1. The yellowish area near the center of the retina is called the fovea centralis.

 

ANS: F                    DIF:   Memorization                                           REF:   Page: 210

TOP:  The eye

 

  1. The greatest concentration of rods is found in the macula lutea.

 

ANS: F                    DIF:   Memorization                                           REF:   Page: 210

TOP:  The eye

 

  1. Looking directly at an object in bright light would give us greater visual acuity because the light would be focused on the fovea centralis.

 

ANS: T                    DIF:   Memorization                                           REF:   Page: 210

TOP:  The eye

 

  1. One of the functions of the fluids in the eye is to focus light.

 

ANS: T                    DIF:   Memorization                                           REF:   Page: 210

TOP:  The eye

 

  1. Aqueous humor is the watery fluid in the posterior chamber of the eye.

 

ANS: F                    DIF:   Memorization                                           REF:   Page: 210

TOP:  The eye

 

  1. Vitreous humor is the thick fluid in the posterior chamber of the eye.

 

ANS: T                    DIF:   Memorization                                            REF:   Page: 210

TOP:  The eye

 

  1. The potentially blinding condition called glaucoma can occur if the fluid pressure of the eye drops too low.

 

ANS: F                    DIF:   Memorization                                           REF:   Page: 211

TOP:  The eye

 

  1. The optic disc is able to respond only to bright light.

 

ANS: F                    DIF:   Memorization                                           REF:   Page: 212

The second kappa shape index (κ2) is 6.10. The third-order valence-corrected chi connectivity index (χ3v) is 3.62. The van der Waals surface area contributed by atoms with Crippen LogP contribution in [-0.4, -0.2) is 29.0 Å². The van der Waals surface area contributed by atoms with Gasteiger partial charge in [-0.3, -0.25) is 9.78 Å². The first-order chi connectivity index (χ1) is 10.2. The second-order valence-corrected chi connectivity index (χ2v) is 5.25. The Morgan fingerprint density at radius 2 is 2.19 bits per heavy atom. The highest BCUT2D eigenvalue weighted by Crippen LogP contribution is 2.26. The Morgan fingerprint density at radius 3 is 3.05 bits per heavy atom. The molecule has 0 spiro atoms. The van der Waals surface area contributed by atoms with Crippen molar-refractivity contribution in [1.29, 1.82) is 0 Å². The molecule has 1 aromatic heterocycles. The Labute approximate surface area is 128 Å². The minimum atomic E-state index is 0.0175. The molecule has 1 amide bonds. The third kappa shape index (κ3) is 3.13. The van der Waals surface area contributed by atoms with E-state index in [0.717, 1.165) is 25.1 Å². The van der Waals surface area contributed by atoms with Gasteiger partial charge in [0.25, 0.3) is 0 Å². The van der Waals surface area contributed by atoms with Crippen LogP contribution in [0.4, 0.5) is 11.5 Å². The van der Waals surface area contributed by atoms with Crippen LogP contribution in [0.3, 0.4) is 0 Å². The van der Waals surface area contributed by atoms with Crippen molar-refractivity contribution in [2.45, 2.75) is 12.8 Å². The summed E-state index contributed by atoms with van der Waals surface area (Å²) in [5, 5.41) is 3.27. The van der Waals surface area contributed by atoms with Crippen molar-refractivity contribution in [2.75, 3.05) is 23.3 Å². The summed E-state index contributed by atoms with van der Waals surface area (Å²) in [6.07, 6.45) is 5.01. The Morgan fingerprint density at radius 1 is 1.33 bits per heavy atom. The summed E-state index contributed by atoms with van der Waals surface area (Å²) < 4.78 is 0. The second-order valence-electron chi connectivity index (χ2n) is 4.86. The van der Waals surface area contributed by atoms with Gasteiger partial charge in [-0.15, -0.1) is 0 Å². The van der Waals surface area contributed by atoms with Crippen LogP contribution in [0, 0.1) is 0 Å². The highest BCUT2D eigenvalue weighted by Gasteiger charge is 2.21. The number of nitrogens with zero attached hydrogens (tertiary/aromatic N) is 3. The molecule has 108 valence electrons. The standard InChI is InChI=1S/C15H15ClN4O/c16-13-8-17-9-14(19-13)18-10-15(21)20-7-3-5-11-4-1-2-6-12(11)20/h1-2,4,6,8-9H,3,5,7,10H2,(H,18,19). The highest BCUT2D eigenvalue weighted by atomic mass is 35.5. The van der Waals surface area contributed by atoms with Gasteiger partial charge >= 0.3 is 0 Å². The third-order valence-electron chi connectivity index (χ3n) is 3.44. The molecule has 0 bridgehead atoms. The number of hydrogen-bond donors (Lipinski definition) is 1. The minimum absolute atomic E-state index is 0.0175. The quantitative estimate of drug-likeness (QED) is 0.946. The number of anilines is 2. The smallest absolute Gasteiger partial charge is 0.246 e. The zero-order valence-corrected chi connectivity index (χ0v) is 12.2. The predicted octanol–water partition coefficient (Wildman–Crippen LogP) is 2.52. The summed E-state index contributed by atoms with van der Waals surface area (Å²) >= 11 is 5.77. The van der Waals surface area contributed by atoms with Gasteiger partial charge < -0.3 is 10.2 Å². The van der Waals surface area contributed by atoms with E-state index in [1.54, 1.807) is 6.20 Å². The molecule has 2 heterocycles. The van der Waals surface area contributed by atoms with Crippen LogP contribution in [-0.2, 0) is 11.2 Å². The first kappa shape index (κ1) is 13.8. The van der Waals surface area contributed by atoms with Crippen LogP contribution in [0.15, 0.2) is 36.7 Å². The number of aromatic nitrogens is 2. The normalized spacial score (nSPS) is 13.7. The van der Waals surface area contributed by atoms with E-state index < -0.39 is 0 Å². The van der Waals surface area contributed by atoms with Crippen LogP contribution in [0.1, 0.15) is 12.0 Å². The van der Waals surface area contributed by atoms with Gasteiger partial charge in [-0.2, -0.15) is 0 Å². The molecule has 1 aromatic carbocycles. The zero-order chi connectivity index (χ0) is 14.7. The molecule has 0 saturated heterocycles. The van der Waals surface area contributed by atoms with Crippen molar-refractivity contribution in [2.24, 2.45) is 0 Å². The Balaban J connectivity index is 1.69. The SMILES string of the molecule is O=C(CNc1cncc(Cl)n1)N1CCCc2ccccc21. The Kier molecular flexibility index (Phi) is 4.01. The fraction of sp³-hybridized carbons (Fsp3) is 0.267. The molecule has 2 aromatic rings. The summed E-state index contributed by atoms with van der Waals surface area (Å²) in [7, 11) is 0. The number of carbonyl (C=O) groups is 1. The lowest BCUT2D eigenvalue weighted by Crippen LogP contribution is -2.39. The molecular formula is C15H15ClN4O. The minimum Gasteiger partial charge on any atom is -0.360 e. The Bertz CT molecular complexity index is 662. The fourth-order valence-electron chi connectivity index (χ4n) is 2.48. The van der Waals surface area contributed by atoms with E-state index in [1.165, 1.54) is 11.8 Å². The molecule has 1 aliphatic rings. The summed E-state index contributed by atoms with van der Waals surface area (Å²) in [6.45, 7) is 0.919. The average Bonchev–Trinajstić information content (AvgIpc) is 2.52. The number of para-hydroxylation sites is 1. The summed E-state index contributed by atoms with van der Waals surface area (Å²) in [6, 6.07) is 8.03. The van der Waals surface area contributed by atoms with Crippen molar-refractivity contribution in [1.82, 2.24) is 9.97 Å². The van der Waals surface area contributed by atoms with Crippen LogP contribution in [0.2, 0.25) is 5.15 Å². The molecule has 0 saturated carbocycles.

TOP:  The eye

 

  1. The nerve impulse of the eye begins when light enters through the iris of the eye and ends in the occipital lobe of the brain. This is called the visual pathway.

 

ANS: F                    DIF:   Synthesis       REF:  Page: 211|Page: 212

TOP:  The eye

 

  1. The external ear has two parts, the auricle and the pinna.

 

ANS: F                    DIF:   Memorization                                           REF:   Page: 214

TOP:  The ear

 

  1. The tympanic membrane is at the end of the auditory canal.

 

ANS: T                    DIF:   Memorization                                           REF:   Page: 214

TOP:  The ear

 

  1. The ceruminous glands produce ear wax.

 

ANS: T                    DIF:   Memorization                                           REF:   Page: 214

TOP:  The ear

 

  1. The ossicles are in the middle ear.

 

ANS: T                    DIF:   Memorization                                           REF:   Page: 214

TOP:  The ear

 

  1. The handle of the incus attaches to the inside of the eardrum.

 

ANS: F                    DIF:   Memorization                                           REF:   Page: 214

TOP:  The ear

 

  1. The stapes presses against the oval window.

 

ANS: T                    DIF:   Memorization                                           REF:   Page: 214

TOP:  The ear

 

  1. The external auditory canal connects the throat to the middle ear and can allow the spread of infection from the throat to the middle ear.